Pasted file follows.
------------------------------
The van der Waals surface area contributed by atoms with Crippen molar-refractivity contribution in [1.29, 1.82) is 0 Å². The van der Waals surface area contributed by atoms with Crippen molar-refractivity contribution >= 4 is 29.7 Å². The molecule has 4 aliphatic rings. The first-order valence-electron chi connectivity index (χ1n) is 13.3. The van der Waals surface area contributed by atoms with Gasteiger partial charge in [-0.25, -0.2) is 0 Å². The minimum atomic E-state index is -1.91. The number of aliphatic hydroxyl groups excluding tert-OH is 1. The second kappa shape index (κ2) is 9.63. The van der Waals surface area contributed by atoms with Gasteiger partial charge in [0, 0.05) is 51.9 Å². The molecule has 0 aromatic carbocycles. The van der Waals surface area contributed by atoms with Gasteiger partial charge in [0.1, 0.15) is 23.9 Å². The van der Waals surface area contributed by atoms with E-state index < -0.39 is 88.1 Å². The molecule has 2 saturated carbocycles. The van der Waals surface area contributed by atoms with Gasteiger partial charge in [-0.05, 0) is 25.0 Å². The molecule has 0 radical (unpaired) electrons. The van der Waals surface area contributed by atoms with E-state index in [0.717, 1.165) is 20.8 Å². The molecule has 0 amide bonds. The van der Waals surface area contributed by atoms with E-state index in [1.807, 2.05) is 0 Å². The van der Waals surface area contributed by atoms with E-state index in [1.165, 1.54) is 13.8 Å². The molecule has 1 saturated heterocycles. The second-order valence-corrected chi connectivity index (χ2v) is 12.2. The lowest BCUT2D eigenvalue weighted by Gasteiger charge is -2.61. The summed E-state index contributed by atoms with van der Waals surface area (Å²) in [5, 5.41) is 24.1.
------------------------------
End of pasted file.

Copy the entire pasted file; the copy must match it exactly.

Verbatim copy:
The van der Waals surface area contributed by atoms with Crippen molar-refractivity contribution in [1.29, 1.82) is 0 Å². The van der Waals surface area contributed by atoms with Crippen molar-refractivity contribution >= 4 is 29.7 Å². The molecule has 4 aliphatic rings. The first-order valence-electron chi connectivity index (χ1n) is 13.3. The van der Waals surface area contributed by atoms with Gasteiger partial charge in [-0.25, -0.2) is 0 Å². The minimum atomic E-state index is -1.91. The number of aliphatic hydroxyl groups excluding tert-OH is 1. The second kappa shape index (κ2) is 9.63. The van der Waals surface area contributed by atoms with Gasteiger partial charge in [0, 0.05) is 51.9 Å². The molecule has 0 aromatic carbocycles. The van der Waals surface area contributed by atoms with Gasteiger partial charge in [0.1, 0.15) is 23.9 Å². The van der Waals surface area contributed by atoms with E-state index < -0.39 is 88.1 Å². The molecule has 2 saturated carbocycles. The van der Waals surface area contributed by atoms with Gasteiger partial charge in [-0.05, 0) is 25.0 Å². The molecule has 0 radical (unpaired) electrons. The van der Waals surface area contributed by atoms with E-state index in [0.717, 1.165) is 20.8 Å². The molecule has 0 amide bonds. The van der Waals surface area contributed by atoms with E-state index in [1.807, 2.05) is 0 Å². The van der Waals surface area contributed by atoms with E-state index in [1.165, 1.54) is 13.8 Å². The molecule has 1 saturated heterocycles. The second-order valence-corrected chi connectivity index (χ2v) is 12.2. The lowest BCUT2D eigenvalue weighted by Gasteiger charge is -2.61. The summed E-state index contributed by atoms with van der Waals surface area (Å²) in [5, 5.41) is 24.1.